In your quest for that perfect diamond, whether you’re browsing through a glittering in-store collection or scrolling online, you’ll likely come across something called a ‘diamond certificate’ (or report) attached to each gem.
Most reputable online diamond vendors work closely with a handful of certification authorities. For instance, James Allen vends diamonds certified by GIA, AGS, and IGI when it comes to earth-mined diamonds, while for lab-grown diamonds, they turn to IGI, GCAL, and GSI.
Blue Nile primarily deals with GIA-certified diamonds, whereas Whiteflash collaborates with both GIA and AGS. Essentially, you’ll notice that the diamond world orbits around two or three primary certification bodies.
When you’re investing in something as precious as a diamond, you certainly want to ensure that the price tag matches the quality.
A diamond certification, or diamond grading report, offers you written assurance of the diamond’s attributes and an estimation of its fair market value. It provides a standard by which you can compare one diamond with another, whether within the same store or elsewhere.
A diamond certificate delves into the famous 4Cs of diamonds:
- Diamond Color: This is a scale that begins at D (colorless diamond) and stretches to Z (noticeable yellow).
- Diamond Cut: The cut grade measures the brilliance or sparkle of the stone (don’t confuse this with the diamond shape).
- Diamond Clarity: A scale ranging from FL (Flawless) to I3 (Included), indicating the intensity of small flaws or inclusions present in many diamonds.
- Diamond Carat: Carat refers to the diamond’s weight.
The certificate also details features such as the diamond’s shape, measurements, symmetry, and any flaws, both internal and external.
What are Diamond Grading Labs?
Independent gemological laboratories issue these certificates, following the careful analysis of a trained and certified gemologist.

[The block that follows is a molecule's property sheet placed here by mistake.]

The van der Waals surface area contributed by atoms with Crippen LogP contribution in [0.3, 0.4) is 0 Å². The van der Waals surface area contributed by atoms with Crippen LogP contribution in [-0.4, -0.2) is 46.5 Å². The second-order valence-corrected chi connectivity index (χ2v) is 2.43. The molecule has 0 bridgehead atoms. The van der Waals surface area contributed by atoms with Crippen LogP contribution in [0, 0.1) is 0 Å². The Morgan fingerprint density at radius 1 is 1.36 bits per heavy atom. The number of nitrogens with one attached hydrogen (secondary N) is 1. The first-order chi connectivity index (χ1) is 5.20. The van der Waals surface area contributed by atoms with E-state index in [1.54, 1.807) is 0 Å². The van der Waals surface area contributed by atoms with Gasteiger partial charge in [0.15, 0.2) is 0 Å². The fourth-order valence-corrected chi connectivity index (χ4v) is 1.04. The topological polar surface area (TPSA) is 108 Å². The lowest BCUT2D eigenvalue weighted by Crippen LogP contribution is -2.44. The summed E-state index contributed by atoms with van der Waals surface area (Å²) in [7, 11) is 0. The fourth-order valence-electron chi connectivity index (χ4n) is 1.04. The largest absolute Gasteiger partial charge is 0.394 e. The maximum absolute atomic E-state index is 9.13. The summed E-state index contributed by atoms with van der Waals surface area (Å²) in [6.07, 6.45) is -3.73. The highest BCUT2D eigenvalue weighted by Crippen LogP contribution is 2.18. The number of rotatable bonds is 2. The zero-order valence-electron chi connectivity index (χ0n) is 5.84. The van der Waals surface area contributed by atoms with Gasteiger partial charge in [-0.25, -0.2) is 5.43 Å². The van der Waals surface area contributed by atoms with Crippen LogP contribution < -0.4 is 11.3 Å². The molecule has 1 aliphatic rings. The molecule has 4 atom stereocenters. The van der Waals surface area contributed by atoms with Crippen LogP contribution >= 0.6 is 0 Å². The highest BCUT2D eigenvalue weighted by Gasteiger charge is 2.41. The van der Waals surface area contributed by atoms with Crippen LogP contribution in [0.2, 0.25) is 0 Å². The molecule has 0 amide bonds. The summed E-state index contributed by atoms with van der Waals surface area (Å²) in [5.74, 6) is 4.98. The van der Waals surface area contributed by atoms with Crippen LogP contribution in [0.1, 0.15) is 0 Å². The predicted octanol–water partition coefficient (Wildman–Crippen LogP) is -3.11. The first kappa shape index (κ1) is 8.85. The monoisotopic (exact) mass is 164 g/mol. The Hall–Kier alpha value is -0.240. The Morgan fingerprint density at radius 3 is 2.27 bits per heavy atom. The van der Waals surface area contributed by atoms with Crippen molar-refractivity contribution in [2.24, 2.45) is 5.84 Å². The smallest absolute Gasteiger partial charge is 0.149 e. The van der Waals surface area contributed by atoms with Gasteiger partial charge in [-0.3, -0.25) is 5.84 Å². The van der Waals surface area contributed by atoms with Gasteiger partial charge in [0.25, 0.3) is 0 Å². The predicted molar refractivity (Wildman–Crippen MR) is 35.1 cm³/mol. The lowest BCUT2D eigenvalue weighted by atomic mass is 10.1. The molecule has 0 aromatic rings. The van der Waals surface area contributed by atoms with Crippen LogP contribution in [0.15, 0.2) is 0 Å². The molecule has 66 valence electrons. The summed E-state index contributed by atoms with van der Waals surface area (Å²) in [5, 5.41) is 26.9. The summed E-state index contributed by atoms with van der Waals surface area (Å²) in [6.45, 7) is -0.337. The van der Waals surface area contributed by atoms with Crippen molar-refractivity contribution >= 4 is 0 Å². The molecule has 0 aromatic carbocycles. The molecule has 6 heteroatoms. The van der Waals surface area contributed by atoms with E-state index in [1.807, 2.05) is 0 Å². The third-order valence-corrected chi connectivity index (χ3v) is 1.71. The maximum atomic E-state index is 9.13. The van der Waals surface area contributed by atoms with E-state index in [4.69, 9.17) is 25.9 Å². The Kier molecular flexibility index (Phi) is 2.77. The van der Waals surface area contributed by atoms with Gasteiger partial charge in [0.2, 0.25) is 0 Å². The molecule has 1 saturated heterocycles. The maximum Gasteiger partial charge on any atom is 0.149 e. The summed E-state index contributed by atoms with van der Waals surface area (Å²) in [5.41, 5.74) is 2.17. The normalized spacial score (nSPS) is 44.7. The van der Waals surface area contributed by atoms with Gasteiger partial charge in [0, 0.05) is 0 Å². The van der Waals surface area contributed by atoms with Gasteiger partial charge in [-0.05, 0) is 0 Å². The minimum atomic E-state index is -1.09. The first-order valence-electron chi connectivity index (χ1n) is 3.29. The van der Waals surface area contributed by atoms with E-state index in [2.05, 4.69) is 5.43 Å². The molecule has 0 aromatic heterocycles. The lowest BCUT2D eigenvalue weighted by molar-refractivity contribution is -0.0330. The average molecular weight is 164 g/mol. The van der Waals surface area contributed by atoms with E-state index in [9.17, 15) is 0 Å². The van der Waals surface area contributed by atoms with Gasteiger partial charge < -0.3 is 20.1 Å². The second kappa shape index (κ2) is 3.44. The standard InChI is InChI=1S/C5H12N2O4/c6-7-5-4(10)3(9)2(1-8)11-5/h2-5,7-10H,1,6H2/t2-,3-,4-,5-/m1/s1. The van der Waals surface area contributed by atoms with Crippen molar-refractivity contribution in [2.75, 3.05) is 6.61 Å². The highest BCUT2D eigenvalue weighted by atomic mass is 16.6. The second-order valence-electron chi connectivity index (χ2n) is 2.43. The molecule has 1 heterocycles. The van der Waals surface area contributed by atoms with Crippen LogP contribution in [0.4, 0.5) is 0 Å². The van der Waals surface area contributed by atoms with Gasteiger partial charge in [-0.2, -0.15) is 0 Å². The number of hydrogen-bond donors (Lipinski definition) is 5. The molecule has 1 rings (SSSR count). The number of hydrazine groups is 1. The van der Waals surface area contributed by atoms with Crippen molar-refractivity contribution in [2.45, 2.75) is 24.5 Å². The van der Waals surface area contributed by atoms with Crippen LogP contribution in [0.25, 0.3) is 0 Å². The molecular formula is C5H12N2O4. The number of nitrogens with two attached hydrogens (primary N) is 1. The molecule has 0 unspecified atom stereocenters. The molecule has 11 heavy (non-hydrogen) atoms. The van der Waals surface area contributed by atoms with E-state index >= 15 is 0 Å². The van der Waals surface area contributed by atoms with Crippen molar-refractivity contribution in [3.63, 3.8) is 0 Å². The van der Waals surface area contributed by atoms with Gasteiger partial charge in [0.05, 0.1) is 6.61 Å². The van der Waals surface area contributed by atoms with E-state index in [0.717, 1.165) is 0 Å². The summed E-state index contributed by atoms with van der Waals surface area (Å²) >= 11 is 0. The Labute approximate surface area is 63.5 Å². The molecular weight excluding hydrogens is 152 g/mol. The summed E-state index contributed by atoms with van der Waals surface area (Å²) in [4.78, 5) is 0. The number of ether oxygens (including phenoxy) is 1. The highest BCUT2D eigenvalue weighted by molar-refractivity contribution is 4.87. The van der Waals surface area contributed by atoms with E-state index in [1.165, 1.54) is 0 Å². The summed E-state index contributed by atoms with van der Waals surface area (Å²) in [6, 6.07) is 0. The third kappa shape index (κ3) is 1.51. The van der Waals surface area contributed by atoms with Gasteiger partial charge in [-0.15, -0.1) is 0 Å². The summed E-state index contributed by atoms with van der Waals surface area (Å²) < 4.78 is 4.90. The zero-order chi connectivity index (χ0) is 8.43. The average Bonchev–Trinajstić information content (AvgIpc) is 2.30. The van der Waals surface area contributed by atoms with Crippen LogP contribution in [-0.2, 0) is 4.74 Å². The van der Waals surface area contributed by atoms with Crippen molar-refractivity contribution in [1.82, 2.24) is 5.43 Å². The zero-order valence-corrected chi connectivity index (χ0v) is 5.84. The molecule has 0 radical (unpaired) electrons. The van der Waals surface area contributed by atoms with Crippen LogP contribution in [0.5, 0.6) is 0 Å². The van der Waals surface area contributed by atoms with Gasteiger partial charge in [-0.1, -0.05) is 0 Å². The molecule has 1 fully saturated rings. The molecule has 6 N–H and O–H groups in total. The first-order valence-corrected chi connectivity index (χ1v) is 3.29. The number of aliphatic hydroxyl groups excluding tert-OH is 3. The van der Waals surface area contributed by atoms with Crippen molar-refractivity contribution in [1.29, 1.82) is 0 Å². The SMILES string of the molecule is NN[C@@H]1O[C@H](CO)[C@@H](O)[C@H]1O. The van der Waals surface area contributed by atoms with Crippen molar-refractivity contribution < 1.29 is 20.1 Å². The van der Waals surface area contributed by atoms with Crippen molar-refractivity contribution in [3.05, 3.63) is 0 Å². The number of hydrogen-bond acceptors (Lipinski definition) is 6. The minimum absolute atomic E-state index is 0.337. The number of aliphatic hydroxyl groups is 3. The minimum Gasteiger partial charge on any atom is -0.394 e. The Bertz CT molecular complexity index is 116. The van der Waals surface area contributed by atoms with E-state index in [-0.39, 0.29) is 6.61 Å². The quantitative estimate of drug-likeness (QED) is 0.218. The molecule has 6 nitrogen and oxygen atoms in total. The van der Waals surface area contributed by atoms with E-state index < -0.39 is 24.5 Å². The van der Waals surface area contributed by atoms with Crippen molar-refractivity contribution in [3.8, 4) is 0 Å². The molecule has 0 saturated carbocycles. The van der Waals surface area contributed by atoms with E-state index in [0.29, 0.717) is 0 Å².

While diamond shopping, it’s crucial to interrogate the sales associate about the attributes of the stone. Ask if the diamond is certified and request to view the certificate that will accompany the diamond upon purchase.
Here’s what an actual diamond certification looks like:
Should you stumble upon a diamond that steals your heart but lacks certification, don’t hesitate to request its submission to an independent gemological lab for certification. Such a request is common practice. If the seller appears hesitant, it’s wise to exercise caution when dealing with them.
While buying diamonds online, always opt for a diamond that comes pre-certified by reputable bodies such as AGS or GIA.
Read: James Allen Full Review
Read: Blue Nile Full Review
How Diamonds Are Graded? Diamond Certification Process
The diamond certification process is a rigorous and meticulous one, conducted by skilled gemologists in independent laboratories.
Once a diamond arrives at the lab, it first undergoes a thorough cleaning to remove any residues that could interfere with the grading.
Next, the diamond is examined under 10x magnification, using multiple lighting conditions to accurately assess its 4Cs – Cut, Color, Clarity, and Carat weight. This includes analyzing the diamond’s proportions, finish, and fluorescence.
For Clarity grading, gemologists identify and plot the stone’s internal and external flaws, if any.
The Color grade is determined by comparing the diamond against master stones under controlled lighting.
Afterward, the diamond’s carat weight is measured to the fifth decimal place. Once the analysis is complete, the lab issues a certificate detailing these characteristics.
This comprehensive process ensures that every certified diamond you buy is precisely as valuable as stated.
Diamond Grading Labs: An Overview